Yet we remain behind the curve. Current technical barriers to integrating SDOH data into the health care system fall into four key areas:
A critical first step in addressing these data gaps is achieving consensus on the relative data definitions regardless of the data capture system: enter the Gravity Project.
Initiated by the Social Interventions Research and Evaluation Network (SIREN), with funding from the Robert Wood Johnson Foundation and in partnership with EMI Advisors LLC, the Gravity Project is a multi-stakeholder public collaborative of 800+ participants focused on developing, testing, and validating standardized SDOH data for use in patient care, care coordination between health and human services sectors, population health management, public health, value-based payment, and clinical research.
The Gravity Project is a direct response to multi-stakeholder recommendations and calls to action around creating national standards for representing SDOH data in EHRs. The eventual standards need to be able to support both:
SDOH by definition are the conditions in which people are born, live, work, and age. SDOH encompasses all the elements needed for whole-person care. It is well documented that taking these conditions into account is critical to improving both primary prevention and the treatment of acute and chronic illnesses.
The recent National Academy of Sciences report on integrating social care into health care delivery acknowledges that the current shift to value-based payment models provides the necessary incentive for the health care sector to move beyond acute care delivery. This shift requires systems to incorporate and use standardized data sources beyond what is available in electronic health records (EHRs).
Health systems need to capture standardized SDOH data to:
As the Gravity Project works to define and test coded data elements for key SDOH domains and create open application programming interfaces (APIs) using the HL7 Fast Health Interoperability Resource (FHIR), we are setting the groundwork needed to facilitate social care integration in health systems.
The foundation is laid but there is still much work to do. All health care and social service stakeholders—from clinical providers, community-based providers, EHR vendors, referral platforms, government organizations, research entities, and digital platforms—are encouraged to join Gravity and help us design the digital infrastructure of the future.
It takes a village.
To learn more about the Gravity Project, contact firstname.lastname@example.org
To learn how EMI Advisors can support your digital health strategy, contact email@example.com.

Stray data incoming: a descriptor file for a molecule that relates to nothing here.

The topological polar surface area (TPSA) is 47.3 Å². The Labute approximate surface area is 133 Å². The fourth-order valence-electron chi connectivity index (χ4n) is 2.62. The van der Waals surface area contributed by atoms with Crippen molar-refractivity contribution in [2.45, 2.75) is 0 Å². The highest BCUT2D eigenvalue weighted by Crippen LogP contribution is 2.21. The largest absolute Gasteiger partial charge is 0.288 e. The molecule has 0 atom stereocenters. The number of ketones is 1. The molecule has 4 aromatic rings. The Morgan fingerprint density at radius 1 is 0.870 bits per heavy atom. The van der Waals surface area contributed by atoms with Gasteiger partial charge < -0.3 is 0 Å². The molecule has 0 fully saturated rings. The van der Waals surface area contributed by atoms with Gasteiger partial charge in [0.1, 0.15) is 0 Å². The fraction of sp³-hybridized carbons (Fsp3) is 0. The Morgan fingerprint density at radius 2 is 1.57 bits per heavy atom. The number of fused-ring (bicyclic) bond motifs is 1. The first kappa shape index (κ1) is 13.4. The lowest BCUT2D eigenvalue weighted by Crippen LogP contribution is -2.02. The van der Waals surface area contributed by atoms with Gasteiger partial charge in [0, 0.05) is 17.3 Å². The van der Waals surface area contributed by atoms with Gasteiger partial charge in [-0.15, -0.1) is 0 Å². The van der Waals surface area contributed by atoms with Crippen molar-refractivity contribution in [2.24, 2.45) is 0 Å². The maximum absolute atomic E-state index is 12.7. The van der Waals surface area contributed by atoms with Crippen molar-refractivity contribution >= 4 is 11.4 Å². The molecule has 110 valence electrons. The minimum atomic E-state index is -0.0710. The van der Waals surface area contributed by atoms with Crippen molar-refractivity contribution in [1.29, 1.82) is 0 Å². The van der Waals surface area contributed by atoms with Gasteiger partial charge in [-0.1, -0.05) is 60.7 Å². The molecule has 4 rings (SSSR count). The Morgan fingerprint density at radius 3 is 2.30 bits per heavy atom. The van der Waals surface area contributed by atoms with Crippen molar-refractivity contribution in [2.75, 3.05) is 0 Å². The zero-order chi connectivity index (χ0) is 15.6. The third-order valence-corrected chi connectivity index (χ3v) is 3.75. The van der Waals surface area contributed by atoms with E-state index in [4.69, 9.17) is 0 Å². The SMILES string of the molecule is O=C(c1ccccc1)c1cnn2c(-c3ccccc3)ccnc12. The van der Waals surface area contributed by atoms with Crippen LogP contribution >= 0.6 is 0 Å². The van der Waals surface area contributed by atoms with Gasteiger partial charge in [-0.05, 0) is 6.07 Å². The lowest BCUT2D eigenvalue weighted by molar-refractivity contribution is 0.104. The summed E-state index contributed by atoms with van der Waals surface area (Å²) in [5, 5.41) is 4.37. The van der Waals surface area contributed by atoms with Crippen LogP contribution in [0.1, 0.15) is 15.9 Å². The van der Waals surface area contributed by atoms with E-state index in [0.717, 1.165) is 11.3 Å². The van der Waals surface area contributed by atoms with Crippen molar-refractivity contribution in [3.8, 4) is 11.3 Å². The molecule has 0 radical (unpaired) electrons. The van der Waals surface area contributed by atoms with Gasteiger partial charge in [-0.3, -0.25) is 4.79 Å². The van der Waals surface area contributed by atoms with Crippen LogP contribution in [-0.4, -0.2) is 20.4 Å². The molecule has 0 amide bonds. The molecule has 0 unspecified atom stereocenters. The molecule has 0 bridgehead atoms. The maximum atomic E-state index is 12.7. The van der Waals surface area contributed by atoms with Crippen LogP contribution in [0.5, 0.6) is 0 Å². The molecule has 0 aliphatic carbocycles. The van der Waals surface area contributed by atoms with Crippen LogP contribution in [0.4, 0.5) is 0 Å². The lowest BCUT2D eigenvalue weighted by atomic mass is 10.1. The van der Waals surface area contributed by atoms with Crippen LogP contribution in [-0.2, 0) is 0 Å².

–Evelyn Gallego, MBA, MPH, CPHIMS
CEO & Founder, EMI Advisors LLC
With mounting interest around collecting and using social risk and protective factor data in health care settings, new challenges have emerged related to the capacity of existing medical terminology standards to effectively capture the necessary data. With funding from the Robert Wood Johnson Foundation and in partnership with the Social Interventions Research and Evaluation Network (SIREN), EMI Advisors, LLC has launched the Gravity Project, a national collaborative effort to help reduce barriers to interoperable social risk and protective factors documentation.
The Gravity Project will convene a public collaborative process from May to December 2019 to accomplish the following goals for the social domains of food security, housing stability and quality, and transportation access:
1. Develop use cases related to documenting social risk and protective factors data on screening, diagnosis, planning, and treatment/intervention activities;
2. Identify common data elements and their associated value sets to support the uses cases;
3. Develop a consensus-based set of code recommendations for capturing and grouping these data elements for interoperable electronic exchange and aggregation; and
4. Initiate an HL7® Fast Health Interoperability Resource (FHIR®) Implementation Guide based on the defined use cases and associated data sets.
Participation in the Gravity Project is open to all interested organizations and individuals.
The Gravity Project kickoff meeting will be held Thursday, May 2 from 4:00-5:00pm Eastern (1:00-2:00pm Pacific). Pre-registration is required. Click here to register for the kickoff meeting.
Project workgroup meetings will be held weekly on Thursdays from 4:00-5:00pm Eastern (1:00-2:00pm Pacific) beginning May 9, 2019. To join the Gravity Project and be included on the listserv, sign up here.
To learn more about the project and review project documentation, please visit the HL7 Gravity Project Confluence wiki.
Links to previous SIREN work on this topic, funded by Kaiser Permanente:
SIREN’s compendium of existing social determinants of health-related codes.
Documenting social determinants of health-related clinical activities using standardized medical vocabularies. JAMIA Open, December 2018.
Questions? Email GravityProject@emiadvisors.net.buy nandrolone decanoate 200mg ml ampoule